So you’ve made a two minute video that you’re really proud of. And because of how cool it is, people are flocking to YouTube to watch it. Just how many? We’re talking scads, as in Bieber’s fan base looks like the neighborhood book club compared to the views you’re surely raking in.

Oh, not so much? Well, for a little bit of cash that can change. Enter Virool.

Virool, a startup being demoed at Y Combinator’s demo day later this month, is looking to boost the number of views video creators get. The company pairs publishers and content creators together automatically, and for a cut of the transaction, pushes out videos to viewers.

The idea is partly an advertising network, in that money changes hands in order for the video to be seen. But more importantly, the company is providing a much desired service for the video industry. And along the way, Virool gets a nice piece of the action.

According to the latest statistics released by YouTube, there are 72 hours of video content being uploaded to the service every minute. That’s over 1.5 million videos uploaded every single day. Finding quality content that’s relevant to you is the equivalent of finding a needle in a haystack. Also the needle is made out of hay. And the haystack is on fire.

That problem impacts both the content creators and the viewers. Unlike normal ads, which most people either ignore or actively dislike, people actually do want to see quality video content — they just don’t want to have to hunt for it. Likewise, creators want to have their videos seen, but barring videos organically going viral, it’s not clear how to attract viewers, and certainly not when it comes to targeted demographics.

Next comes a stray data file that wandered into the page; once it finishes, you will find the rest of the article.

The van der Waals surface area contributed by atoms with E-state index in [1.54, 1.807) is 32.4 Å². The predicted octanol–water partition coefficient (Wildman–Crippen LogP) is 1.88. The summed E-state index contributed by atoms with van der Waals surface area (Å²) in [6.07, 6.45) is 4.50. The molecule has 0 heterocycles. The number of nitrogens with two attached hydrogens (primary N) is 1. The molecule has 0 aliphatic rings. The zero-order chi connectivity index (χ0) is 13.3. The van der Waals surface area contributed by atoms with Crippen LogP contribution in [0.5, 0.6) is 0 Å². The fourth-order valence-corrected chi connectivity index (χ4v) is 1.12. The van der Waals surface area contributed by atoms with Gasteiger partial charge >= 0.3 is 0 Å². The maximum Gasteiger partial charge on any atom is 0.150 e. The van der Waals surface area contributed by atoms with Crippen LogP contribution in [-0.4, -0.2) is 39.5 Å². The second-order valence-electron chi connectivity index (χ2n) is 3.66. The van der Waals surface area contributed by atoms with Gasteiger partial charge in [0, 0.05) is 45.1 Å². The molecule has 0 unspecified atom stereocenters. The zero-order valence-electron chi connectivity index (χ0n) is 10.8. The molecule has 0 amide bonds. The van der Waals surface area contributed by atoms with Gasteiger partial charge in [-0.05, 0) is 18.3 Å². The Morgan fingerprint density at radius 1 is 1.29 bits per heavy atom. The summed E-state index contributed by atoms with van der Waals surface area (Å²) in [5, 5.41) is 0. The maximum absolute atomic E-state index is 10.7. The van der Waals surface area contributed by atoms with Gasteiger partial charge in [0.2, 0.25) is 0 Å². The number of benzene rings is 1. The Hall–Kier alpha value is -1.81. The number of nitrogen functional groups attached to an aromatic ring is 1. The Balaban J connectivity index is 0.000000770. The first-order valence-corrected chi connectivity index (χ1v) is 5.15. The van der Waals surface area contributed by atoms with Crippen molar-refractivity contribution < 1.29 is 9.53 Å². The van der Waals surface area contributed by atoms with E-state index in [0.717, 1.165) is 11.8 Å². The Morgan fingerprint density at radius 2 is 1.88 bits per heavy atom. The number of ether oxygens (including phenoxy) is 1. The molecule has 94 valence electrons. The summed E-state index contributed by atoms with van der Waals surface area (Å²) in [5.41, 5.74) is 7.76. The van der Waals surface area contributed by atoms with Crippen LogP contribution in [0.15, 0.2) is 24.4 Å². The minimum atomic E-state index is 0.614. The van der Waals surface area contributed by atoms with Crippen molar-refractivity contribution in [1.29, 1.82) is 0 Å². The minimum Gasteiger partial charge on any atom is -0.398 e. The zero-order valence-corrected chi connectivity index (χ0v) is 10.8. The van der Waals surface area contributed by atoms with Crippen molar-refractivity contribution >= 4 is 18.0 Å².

Virool solves that problem. The process starts when video creators join Virool, and start a campaign.

Say I want to have a YouTube video be seen by an additional 1,000 people. I would go on Virool, add the link to the video, and then tell the service how much money I’m willing to pay per view.

Virool then takes the video and puts it in a number of different spots. Publishers can put the video on a Facebook page, or game developers can embed them in exchange for virtual currency. The publishers then get a cut of the proceeds from Virool, and the videos get almost guaranteed views.

When I met with the company earlier this week, they did a quick demo on a PandoDaily video. They chose one of the PandoList videos, and then set it up for a $10 campaign. Within seconds, the video was getting views all over the place. On top of just the views, the campaign could also be targeted towards groups of people based on age, gender, and location.

Then, when the views started coming in, Virool provides a quick dashboard to see results. The campaign owner can see where people are viewing the videos, how many are viewing them at the moment in real-time, and can choose to expand the campaign.

By all indications, the company has been winning over people in droves. The company provided some information on revenue growth over time, and it is impressive, to say the least. Looking at the last three months, the revenue per month has been roughly $50,000, $125,000, and $230,000, for May, June, and July; respectively. For the month of August, the company made a whopping $50,000 on the first day alone.

This growth in revenue is likely a big part of how the company has been able to attract investors. In addition to Y Combinator, the company is seeing investments from Paul Buccheit, Alexis Ohanian, 500Startups, and Y Combinator partner Garry Tan.

[Image courtesy fensterbme]